The simple truth is media organisations are going to have to develop business models that adapt, to consider forms of content previously not their mainstream business or use cases that diversify their portfolio whilst building the brand. Technology will play a part with consideration needed to SaaS or API driven revenue and monetisation of content. 

Future Ways of Working

The Global Pandemic has had a lasting impact on ways of working and recruitment. The ONS Labour Force Survey in the UK indicates an increase in homeworking following the pandemic from 5% to 19% but as highlighted by the CIPD, other forms of flexible working have not followed suit with the number of workers in flexible arrangements such as job-share or flexible hours falling or remaining stagnant. And research suggests that workers at all levels want to adopt more flexible arrangements with 62% of senior executives and 58% of entry-level workers wishing to alternate between home and office according to the BCO.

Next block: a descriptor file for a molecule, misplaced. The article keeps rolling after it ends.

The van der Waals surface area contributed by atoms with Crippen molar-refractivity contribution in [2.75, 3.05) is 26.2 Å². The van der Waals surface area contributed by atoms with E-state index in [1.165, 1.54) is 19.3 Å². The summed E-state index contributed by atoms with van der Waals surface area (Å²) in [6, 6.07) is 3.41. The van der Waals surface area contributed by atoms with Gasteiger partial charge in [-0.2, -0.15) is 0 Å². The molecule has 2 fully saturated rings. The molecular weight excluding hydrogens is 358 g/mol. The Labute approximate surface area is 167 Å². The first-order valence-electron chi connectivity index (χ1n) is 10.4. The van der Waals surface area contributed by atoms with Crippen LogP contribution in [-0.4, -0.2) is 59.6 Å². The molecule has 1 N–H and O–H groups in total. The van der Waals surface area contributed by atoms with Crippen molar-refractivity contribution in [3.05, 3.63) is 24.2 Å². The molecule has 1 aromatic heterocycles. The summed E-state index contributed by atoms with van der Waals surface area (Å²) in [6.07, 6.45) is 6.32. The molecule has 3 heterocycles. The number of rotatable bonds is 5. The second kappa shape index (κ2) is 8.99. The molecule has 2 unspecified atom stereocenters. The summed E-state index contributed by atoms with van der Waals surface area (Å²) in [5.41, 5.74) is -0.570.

Workforce challenges. UK Government information also suggests over 1.2 million job vacancies at the end of 2021 – an all-time high (see ONS chart below). Post pandemic, more than half of businesses were unable to meet their recruitment demand and whilst this has perhaps eased e.g., in areas of the technology sector (with several big firm names having significant layoffs, placing individuals on the open market) trends still show a general challenge in recruitment. Interestingly a recent Recruitment and Employment Confederation (REC) report suggests that staff supply has expanded at its quickest rate since December 2020, cited by recruiters as being linked to economic uncertainty and redundancies but also workers being more willing to look for new roles for higher salaries.